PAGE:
Every year I look forward to attending the World Economic Forum because I think that it presents tremendous opportunities for learning and networking.
This year was no different. Cape Town was a bee-hive of activity focusing on economic matters. Kenya was poorly represented by our policy makers, making me wonder where we have placed our priorities.
Like other citizens, I question what value we created by sending a retinue of senior government officials to Geneva for a five minute presentation while we could have used the same funds to do something more worthwhile; perhaps they would have added more value by attending such a forum?
Unfortunately, we are known as a country of great minds but with no ability to actually implement our proposals. I fear that this same attitude might translate to Uhuru’s budgetary proposals. Can we sacrifice some of what we have for the greater good of Kenyans?
Better yet, do we have the capability to put aside selfish differences and promote workable proposals? My fear is that if no one takes the reins of implementation, Uhuru’s budget will be just another document that collects dust on our shelves without actually making an impact in the lives of Kenyans.
But back to South Africa… football seems to be the biggest business driver currently. They seem to have done such a great job marketing their country for the World cup that it is the song on everyone’s mouth. From taxi drivers to restaurateurs, the focus is on selling their great country and the services they will be able to offer during the World Cup. Other countries around us have caught on this fever and are taking advantage of this opportunity.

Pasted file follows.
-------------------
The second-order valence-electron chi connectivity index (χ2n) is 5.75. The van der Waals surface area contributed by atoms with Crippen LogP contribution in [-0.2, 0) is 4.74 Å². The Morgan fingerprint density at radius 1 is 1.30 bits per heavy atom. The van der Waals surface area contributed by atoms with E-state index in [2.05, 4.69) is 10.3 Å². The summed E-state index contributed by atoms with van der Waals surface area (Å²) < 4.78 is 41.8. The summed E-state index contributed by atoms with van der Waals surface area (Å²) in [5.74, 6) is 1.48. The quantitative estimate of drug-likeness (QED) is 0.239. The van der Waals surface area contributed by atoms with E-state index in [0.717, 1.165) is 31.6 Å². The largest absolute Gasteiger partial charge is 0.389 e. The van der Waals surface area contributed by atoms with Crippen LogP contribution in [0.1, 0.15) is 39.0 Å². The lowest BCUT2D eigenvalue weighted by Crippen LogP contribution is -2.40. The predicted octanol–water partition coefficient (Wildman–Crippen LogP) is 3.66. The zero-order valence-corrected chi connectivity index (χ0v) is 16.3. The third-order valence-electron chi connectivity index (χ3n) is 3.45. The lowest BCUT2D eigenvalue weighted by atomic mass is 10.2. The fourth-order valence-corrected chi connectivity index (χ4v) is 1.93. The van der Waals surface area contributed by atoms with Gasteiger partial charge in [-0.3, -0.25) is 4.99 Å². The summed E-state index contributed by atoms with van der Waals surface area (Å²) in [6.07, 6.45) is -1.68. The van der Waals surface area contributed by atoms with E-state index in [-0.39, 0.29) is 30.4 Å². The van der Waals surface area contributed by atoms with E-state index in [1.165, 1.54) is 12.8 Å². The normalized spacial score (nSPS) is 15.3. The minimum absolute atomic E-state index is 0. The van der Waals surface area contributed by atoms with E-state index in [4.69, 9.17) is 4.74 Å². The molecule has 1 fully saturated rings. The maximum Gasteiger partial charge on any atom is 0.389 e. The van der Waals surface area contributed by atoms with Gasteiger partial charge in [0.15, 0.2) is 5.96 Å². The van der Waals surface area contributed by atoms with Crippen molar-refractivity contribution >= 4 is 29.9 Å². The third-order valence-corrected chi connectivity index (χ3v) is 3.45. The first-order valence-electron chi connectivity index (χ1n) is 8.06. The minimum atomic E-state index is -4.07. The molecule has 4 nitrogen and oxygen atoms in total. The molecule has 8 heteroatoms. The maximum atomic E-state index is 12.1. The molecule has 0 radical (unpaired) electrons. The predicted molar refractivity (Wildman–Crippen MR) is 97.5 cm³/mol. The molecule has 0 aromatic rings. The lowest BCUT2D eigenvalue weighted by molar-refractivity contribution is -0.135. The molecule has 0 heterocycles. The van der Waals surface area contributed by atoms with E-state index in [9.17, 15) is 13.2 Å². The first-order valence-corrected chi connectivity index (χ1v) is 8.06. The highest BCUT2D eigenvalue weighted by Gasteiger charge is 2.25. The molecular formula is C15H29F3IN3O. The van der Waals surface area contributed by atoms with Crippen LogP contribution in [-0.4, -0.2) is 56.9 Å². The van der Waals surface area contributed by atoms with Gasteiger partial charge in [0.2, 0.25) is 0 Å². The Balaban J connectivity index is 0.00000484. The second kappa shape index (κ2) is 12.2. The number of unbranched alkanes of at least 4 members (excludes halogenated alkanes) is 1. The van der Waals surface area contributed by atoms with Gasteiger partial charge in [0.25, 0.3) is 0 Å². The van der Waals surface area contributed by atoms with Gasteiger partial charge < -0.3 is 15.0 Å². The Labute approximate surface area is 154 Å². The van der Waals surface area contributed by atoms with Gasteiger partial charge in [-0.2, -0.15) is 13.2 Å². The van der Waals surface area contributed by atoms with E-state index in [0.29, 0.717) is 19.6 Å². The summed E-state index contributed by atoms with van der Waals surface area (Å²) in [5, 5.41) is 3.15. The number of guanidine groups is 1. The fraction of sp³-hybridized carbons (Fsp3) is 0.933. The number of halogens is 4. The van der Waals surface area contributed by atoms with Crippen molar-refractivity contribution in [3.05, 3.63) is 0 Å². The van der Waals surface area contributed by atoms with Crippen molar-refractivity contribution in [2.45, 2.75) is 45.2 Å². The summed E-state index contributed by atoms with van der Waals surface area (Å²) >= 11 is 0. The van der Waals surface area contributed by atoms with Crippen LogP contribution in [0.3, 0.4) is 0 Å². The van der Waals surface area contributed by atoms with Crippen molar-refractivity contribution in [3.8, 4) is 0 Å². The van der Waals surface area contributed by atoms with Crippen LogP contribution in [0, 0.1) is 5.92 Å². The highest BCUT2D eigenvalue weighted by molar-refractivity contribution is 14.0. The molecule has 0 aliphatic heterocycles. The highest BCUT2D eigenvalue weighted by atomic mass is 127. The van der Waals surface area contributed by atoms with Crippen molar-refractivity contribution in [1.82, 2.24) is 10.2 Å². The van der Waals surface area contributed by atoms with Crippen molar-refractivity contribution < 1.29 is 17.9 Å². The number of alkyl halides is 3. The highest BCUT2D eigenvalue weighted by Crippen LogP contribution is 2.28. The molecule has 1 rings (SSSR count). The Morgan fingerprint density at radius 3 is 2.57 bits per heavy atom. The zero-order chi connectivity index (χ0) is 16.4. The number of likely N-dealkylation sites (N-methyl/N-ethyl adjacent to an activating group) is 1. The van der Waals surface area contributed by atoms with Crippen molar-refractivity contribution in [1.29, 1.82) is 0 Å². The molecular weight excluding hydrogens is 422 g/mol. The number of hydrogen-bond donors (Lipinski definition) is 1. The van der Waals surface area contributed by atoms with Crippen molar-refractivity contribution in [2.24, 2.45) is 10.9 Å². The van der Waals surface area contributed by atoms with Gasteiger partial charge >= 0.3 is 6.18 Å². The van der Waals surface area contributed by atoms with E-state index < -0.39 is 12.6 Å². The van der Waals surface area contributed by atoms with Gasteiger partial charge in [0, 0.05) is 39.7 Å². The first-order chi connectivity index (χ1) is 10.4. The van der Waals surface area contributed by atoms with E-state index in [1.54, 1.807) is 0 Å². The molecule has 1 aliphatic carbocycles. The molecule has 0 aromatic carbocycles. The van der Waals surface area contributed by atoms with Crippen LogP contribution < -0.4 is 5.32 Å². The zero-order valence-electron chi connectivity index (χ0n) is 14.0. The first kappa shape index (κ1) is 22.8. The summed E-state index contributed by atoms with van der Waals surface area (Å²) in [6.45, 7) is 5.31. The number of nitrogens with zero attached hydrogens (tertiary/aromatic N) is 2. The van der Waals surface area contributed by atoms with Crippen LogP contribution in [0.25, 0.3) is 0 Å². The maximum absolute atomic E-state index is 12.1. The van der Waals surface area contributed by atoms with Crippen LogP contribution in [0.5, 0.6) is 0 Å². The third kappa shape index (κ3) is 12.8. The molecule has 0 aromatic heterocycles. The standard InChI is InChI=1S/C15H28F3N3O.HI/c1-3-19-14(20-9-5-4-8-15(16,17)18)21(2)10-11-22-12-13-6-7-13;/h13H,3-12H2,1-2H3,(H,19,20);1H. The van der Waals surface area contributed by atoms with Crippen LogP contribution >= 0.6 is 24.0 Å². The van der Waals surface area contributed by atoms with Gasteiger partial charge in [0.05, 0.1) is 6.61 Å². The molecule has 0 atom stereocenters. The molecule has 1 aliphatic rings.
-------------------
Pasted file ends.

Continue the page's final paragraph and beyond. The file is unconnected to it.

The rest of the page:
Where is Kenya? How sad will it be if travellers bypass our country opting to reside in Mauritius for that period of time. This is the reality on the ground. I know that we have launched a visit Kenya Campaign on CNN, but are we too late to take advantage of the World Cup? I sincerely hope not. Maybe we can still salvage the situation.
The other overriding theme at the conference was that where challenges abound, opportunity also thrives. As a country and continent, we must not be discouraged by the challenges of the economic crisis. It has become evident that there is a large population at the base of the pyramid (BOP) whose needs are not being met, more so in this recession. This is where opportunity thrives.
According to a report by the World Economic Forum, this population at the BOP has the lowest income levels in the world. More importantly, they represent a large group of consumers, producers and perhaps even entrepreneurs who can be engaged profitably with new innovative approaches to business.
Kenya is at a unique position. We have previously suffered the ravages of food and fuel crisis and are now hit hard by the economic crunch. This means that this particular target population has grown in leaps and bounds. How will we take advantage of the undersea cable to engage these consumers profitably?
Shall we be able to use this competitive advantage and create value chains that serve the entire COMESA region? Is there an existing opportunity for online commerce that Kenya could enhance and tap aggressively? Can we engage the East Africa Community members more to use our broadband before they can build their own? I see tremendous opportunities for economic enhancement through this undersea cable. I hope that the eyes of those in the ICT sector are open to tap the opportunities that exist.
In the end, the greatest lesson that I took away from the conference is that Patriotism must resonate in us all. If we cannot sing our song, do we expect our neighbouring countries to do it for us? I did what I needed to, and I am honoured to have represented my beloved country favorably. Today, I still say that I am proud to be Kenyan.